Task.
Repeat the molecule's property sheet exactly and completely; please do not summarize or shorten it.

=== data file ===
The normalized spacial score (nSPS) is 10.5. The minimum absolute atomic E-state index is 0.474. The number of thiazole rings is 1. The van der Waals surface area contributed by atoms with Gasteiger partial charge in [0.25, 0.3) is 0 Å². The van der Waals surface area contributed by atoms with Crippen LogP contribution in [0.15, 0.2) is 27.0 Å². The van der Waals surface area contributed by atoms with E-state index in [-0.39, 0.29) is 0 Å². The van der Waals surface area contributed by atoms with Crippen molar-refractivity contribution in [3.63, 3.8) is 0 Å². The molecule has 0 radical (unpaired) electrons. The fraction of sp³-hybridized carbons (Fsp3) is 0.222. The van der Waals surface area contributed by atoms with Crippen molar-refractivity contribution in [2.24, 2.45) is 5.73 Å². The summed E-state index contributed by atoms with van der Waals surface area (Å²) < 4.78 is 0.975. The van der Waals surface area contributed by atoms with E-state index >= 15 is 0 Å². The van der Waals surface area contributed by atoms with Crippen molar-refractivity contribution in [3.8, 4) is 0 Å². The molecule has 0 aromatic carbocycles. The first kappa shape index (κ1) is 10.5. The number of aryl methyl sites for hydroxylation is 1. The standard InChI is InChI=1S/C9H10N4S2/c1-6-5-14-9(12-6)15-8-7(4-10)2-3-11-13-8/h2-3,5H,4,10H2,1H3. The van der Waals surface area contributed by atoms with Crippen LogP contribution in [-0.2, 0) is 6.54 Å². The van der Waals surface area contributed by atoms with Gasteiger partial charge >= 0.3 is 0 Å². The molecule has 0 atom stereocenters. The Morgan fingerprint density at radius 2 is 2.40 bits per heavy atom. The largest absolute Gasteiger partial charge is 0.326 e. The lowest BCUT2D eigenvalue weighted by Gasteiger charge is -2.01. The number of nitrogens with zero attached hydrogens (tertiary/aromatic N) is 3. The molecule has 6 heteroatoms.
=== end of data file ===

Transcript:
The normalized spacial score (nSPS) is 10.5. The minimum absolute atomic E-state index is 0.474. The number of thiazole rings is 1. The van der Waals surface area contributed by atoms with Gasteiger partial charge in [0.25, 0.3) is 0 Å². The van der Waals surface area contributed by atoms with Crippen LogP contribution in [0.15, 0.2) is 27.0 Å². The van der Waals surface area contributed by atoms with E-state index in [-0.39, 0.29) is 0 Å². The van der Waals surface area contributed by atoms with Crippen molar-refractivity contribution in [3.63, 3.8) is 0 Å². The molecule has 0 radical (unpaired) electrons. The fraction of sp³-hybridized carbons (Fsp3) is 0.222. The van der Waals surface area contributed by atoms with Crippen molar-refractivity contribution in [2.24, 2.45) is 5.73 Å². The summed E-state index contributed by atoms with van der Waals surface area (Å²) < 4.78 is 0.975. The van der Waals surface area contributed by atoms with E-state index >= 15 is 0 Å². The van der Waals surface area contributed by atoms with Crippen molar-refractivity contribution in [3.8, 4) is 0 Å². The molecule has 0 aromatic carbocycles. The first kappa shape index (κ1) is 10.5. The number of aryl methyl sites for hydroxylation is 1. The standard InChI is InChI=1S/C9H10N4S2/c1-6-5-14-9(12-6)15-8-7(4-10)2-3-11-13-8/h2-3,5H,4,10H2,1H3. The van der Waals surface area contributed by atoms with Crippen LogP contribution in [-0.2, 0) is 6.54 Å². The van der Waals surface area contributed by atoms with Gasteiger partial charge >= 0.3 is 0 Å². The molecule has 0 atom stereocenters. The Morgan fingerprint density at radius 2 is 2.40 bits per heavy atom. The largest absolute Gasteiger partial charge is 0.326 e. The lowest BCUT2D eigenvalue weighted by Gasteiger charge is -2.01. The number of nitrogens with zero attached hydrogens (tertiary/aromatic N) is 3. The molecule has 6 heteroatoms.